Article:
Such emails will keep customers loyal because people feel your brand gets them and all offers are right on spot.
For example, people who buy wooden toys would see more of them and not plastic toys. People who buy books in Italian can be spared books in French. People shopping your petite section will be happy to get a curated selection in their email instead of plus-size items.
The more involved with something people are, the more loyal they are to it. You can involve your brand’s following in the product creation process so they see as their own – and shop it more.
Ask your customers what new variants and colors they want to see. Ask them for new product ideas, even. A poll in an email is all it takes, but the bond will get stronger. Emails that don’t sell directly are the best at driving long-term loyalty.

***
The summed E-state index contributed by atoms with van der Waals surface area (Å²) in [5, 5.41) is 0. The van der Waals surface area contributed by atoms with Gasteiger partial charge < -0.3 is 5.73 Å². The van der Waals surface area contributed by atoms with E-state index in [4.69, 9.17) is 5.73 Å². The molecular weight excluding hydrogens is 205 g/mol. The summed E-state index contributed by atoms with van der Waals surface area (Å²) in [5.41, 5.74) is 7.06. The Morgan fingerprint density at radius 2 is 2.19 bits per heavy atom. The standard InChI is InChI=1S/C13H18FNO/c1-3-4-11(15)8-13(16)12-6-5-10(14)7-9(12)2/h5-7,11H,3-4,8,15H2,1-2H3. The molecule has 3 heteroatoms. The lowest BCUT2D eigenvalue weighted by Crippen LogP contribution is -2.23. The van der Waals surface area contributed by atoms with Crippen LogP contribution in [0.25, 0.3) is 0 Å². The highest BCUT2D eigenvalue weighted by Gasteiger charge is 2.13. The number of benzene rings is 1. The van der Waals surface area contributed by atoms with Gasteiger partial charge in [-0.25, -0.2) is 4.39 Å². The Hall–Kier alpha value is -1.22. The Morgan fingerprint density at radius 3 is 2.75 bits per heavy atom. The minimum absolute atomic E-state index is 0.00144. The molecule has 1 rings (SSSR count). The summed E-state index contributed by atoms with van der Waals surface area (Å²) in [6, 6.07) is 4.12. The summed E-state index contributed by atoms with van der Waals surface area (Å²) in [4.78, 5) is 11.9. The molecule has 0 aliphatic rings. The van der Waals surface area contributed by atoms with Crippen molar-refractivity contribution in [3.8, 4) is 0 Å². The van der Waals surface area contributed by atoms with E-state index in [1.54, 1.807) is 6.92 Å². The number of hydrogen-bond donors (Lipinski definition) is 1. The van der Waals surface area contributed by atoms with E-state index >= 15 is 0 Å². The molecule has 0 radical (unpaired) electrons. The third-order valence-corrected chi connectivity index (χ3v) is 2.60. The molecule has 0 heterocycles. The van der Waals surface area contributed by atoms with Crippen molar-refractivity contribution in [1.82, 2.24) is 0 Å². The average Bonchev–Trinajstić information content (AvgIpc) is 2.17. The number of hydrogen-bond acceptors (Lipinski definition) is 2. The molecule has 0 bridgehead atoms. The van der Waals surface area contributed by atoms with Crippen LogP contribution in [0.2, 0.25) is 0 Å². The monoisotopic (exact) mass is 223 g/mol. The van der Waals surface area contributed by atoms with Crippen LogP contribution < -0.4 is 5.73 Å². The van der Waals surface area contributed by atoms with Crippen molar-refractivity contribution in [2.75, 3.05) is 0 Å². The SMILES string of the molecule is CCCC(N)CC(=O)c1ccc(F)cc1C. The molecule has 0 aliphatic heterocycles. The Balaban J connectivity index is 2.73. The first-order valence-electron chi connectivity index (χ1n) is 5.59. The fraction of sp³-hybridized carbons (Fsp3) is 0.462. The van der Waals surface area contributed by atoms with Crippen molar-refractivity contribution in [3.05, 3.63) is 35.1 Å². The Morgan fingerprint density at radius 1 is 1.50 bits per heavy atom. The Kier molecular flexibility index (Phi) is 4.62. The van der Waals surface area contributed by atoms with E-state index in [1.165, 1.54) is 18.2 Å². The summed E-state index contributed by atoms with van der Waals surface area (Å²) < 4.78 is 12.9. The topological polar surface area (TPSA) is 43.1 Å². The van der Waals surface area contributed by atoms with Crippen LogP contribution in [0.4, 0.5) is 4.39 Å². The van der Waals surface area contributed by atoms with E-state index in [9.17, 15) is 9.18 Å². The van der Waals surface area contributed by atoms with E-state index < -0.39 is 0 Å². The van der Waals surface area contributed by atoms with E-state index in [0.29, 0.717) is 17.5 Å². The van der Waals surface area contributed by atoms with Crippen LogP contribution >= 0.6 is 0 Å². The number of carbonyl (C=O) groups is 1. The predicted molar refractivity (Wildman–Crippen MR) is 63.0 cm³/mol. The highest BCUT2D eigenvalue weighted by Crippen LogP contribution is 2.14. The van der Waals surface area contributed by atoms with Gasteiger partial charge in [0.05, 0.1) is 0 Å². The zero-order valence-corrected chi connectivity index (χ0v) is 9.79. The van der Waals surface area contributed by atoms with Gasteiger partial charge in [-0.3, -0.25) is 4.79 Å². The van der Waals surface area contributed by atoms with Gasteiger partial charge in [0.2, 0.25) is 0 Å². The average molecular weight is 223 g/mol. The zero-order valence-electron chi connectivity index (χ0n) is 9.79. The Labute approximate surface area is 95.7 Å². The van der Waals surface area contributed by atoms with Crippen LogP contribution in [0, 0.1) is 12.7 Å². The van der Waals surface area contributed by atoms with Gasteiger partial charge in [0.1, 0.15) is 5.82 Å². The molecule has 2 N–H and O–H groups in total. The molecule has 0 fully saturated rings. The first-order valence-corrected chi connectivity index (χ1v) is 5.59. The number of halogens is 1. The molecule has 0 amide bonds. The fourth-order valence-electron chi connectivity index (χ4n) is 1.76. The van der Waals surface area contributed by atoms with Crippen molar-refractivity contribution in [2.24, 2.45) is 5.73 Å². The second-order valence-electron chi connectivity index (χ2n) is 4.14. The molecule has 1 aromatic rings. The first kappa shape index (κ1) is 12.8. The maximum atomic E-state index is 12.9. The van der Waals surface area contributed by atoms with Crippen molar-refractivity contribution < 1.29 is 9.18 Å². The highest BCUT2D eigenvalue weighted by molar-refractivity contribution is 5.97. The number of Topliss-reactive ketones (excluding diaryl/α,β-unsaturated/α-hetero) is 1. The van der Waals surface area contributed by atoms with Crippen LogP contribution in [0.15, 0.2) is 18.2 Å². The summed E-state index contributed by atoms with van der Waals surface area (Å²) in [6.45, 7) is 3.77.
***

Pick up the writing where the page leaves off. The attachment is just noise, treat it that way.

If you don’t want your emails to be left unread or worse, marked as spam, you can reevaluate how often you email existing customers.
It’s one thing to use email automation that triggers on specific customer actions and another to just blast emails every Monday because “this is the best day for emails”.
The best day for emails is when your customers are ready to shop again. It is closely tied to the type of product and its lifecycle, so take a look at your customer retention matrix to find out your average reorder time (average time between orders).
This is how much time you should leave between pushy sales emails (you can have some non-intrusive ones in-between – like content) for optimal customer experience. People need a breather and your thoughtfulness will be appreciated. Emails that drive repurchase rate actually hit the inbox at the right time customers are ready to shop again.